Immelmann D-AHIT Junkers Ju52-3mge radio-controlled model airplane (Denis Hefford)

From The Brighton Toy and Model Index
Jump to: navigation, search
Exhibit

Immelmann D-AHIT Junkers Ju52-3mge radio-controlled model airplane (Denis Hefford)

Junkers Ju52, D-AHIT, angle view.jpg (i)
BTMM map 071.gif
location:
Arch One , Area 71
Arch One, Overhead

A very large radio-controlled model of a 1930s Junkers Ju-52/3mge three-engined aircraft, Immelmann, numbered D-AHIT (aircraft #4053), carrying Luftwaffe markings, and built by Denis Hefford.

The model is due to go on display in January 2016 as one of the museum's new set of 25th anniversary exhibits, suspended overhead in the museum lobby and being attacked by the museum's two large overhead Spitfires.

Adolf Hitler's aircraft

Named after WW1 ace Max Immelmann, this was used by Adolf Hitler for his 1932 campaigning and then as a personal transport plane, and carried a variety of registration numbers, including Hitler's favourite airplane registration number, D-2600. Hitler later had other JU25's, Immelmann II and Immelmann III.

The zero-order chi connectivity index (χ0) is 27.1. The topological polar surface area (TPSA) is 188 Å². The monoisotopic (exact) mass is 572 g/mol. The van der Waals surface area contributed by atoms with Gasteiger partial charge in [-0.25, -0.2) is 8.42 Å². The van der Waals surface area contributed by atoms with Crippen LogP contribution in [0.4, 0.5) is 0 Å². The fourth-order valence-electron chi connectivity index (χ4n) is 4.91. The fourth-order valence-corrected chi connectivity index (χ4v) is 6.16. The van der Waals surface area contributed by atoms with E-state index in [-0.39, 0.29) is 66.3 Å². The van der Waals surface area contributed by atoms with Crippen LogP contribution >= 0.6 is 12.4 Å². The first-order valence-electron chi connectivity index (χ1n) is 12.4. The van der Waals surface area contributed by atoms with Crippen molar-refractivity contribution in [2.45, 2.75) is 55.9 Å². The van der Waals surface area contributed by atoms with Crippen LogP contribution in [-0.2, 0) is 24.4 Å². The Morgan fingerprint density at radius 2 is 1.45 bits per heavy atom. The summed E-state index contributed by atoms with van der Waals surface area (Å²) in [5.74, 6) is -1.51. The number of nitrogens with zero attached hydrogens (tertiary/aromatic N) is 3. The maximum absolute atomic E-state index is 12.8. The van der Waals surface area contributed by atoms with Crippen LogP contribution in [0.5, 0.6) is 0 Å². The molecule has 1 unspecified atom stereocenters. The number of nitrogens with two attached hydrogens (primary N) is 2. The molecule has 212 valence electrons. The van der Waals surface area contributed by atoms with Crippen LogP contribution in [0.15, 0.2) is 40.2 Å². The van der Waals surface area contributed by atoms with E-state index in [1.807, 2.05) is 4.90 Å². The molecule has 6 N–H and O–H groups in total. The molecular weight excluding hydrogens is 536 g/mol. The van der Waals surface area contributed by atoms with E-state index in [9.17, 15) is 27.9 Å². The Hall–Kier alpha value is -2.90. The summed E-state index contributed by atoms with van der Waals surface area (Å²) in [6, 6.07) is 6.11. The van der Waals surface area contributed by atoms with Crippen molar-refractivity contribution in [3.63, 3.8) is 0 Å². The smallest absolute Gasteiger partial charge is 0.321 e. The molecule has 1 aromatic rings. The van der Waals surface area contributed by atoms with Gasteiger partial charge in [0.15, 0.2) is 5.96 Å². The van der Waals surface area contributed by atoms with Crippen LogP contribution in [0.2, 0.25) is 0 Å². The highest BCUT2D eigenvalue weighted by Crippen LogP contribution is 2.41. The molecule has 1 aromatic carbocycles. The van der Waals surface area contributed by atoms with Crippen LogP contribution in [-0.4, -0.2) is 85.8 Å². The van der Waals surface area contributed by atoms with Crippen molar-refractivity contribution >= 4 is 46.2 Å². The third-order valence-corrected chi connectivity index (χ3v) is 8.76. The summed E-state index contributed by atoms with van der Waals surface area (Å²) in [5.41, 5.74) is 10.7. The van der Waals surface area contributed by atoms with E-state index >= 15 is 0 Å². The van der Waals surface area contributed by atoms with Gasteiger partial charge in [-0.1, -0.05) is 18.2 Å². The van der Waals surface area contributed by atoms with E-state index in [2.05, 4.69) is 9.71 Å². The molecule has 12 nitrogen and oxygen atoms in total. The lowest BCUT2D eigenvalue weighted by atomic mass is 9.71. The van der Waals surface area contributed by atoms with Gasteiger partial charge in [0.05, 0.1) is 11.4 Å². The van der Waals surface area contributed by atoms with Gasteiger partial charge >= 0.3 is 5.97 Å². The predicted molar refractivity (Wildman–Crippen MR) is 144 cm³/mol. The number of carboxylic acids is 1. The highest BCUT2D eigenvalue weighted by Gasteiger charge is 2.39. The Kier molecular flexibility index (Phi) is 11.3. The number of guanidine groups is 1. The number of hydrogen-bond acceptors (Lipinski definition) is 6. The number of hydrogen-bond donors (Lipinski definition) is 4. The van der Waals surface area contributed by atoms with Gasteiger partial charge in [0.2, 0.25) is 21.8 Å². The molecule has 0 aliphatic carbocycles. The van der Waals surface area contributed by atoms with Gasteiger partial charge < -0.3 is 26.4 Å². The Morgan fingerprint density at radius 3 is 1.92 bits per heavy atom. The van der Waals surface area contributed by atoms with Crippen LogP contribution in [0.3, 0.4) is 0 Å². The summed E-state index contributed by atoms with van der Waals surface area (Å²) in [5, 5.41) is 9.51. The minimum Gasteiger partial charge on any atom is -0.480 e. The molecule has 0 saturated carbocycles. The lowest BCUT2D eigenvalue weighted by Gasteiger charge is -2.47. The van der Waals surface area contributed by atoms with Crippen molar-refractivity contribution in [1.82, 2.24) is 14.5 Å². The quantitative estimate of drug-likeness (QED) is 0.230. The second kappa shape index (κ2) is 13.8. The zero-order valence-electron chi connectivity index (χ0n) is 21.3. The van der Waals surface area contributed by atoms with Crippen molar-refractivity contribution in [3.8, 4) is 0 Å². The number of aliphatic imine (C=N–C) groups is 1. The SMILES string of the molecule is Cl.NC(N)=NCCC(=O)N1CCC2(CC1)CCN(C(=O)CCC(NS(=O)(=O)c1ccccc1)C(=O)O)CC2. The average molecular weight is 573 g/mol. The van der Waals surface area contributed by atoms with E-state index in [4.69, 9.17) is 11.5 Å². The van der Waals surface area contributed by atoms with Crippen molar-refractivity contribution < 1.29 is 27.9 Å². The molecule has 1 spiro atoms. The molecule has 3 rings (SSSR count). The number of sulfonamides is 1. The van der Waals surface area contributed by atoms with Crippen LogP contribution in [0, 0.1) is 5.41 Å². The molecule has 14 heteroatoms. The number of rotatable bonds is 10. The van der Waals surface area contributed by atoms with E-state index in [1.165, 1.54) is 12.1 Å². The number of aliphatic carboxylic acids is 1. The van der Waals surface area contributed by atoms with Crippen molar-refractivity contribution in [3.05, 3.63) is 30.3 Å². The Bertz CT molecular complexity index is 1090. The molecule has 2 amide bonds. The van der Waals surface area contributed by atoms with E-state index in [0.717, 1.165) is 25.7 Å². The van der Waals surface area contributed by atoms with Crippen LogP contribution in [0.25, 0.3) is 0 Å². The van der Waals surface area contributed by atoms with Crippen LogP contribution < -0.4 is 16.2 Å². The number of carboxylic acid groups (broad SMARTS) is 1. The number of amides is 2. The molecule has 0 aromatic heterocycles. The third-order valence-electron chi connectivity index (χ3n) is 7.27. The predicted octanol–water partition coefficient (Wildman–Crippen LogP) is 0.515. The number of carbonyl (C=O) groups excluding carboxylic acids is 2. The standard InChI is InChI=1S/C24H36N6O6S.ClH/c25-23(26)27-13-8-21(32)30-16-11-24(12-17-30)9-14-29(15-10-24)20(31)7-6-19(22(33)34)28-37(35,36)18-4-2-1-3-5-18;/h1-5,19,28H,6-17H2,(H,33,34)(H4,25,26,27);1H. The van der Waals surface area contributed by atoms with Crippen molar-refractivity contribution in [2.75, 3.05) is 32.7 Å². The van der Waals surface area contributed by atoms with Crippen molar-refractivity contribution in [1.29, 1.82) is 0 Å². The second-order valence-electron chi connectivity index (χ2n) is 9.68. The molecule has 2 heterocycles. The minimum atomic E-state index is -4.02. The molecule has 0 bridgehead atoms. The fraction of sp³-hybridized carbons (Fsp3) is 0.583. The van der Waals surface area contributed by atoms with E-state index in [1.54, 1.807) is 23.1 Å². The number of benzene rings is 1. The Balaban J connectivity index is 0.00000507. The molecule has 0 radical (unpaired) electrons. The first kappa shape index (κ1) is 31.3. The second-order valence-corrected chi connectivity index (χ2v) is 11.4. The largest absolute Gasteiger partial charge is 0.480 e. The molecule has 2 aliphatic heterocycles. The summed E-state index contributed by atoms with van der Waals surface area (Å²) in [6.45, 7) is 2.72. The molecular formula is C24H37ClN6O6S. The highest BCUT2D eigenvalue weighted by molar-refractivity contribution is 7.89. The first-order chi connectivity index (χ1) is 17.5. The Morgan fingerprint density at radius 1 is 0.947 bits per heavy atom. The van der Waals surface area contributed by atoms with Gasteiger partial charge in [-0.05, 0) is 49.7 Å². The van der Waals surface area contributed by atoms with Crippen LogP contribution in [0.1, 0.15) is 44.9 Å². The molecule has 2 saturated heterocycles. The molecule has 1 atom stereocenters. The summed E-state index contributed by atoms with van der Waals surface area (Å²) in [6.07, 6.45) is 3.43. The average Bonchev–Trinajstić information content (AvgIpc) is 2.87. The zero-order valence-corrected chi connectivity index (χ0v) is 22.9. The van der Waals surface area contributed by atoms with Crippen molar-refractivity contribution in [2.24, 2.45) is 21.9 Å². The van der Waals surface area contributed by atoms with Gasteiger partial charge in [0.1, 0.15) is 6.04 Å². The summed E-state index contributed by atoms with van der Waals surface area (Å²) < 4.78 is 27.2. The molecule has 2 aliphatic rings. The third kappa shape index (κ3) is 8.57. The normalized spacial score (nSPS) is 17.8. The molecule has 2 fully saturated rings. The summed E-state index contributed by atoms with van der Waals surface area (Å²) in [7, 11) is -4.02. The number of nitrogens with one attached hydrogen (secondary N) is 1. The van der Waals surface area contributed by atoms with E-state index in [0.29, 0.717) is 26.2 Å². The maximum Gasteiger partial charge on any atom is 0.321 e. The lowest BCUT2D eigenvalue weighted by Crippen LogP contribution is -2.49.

The Ju-52

The 1931 Junkers Ju-52 was originally intended to be a single-engine aircraft, but poor performance, not helped by the additional drag of its unusual corrugated skin, meant that from 1932, the planes ended up being fitted with an additional two wing-mounted engines (gaining the suffix "3m"), which solved the problem, boosting the plane's power-to-weight ratio by a factor of around 1.7. With its three engines, the Ju52 was now a very useful passenger/cargo plane, to the extent that both Hitler and Goering adopted JU52's as their personal aircraft.

With the advent of World War 2, the Luftwaffe used the Ju52 as a transport plane.

Although it was never an especially sleek aircraft, this also meant that, never having had particularly fashionable look, or having used any especially date-specific technologies or construction methods, the "thrown-together" design also didn't really "date", and JU52's continued to be built right up until 1952, with some staying in service until the 1980s. Significant numbers of JU-52's are still out there in airworthy condition, and some can be chartered for tourist flights.

Not to be confused with...

... Hermann Goering's transport plane, another Ju52 that carried the D-AHIT registration, but which was called "Manfred von Richthofen", and crashed in 1943.

External links

Hitler's JU52s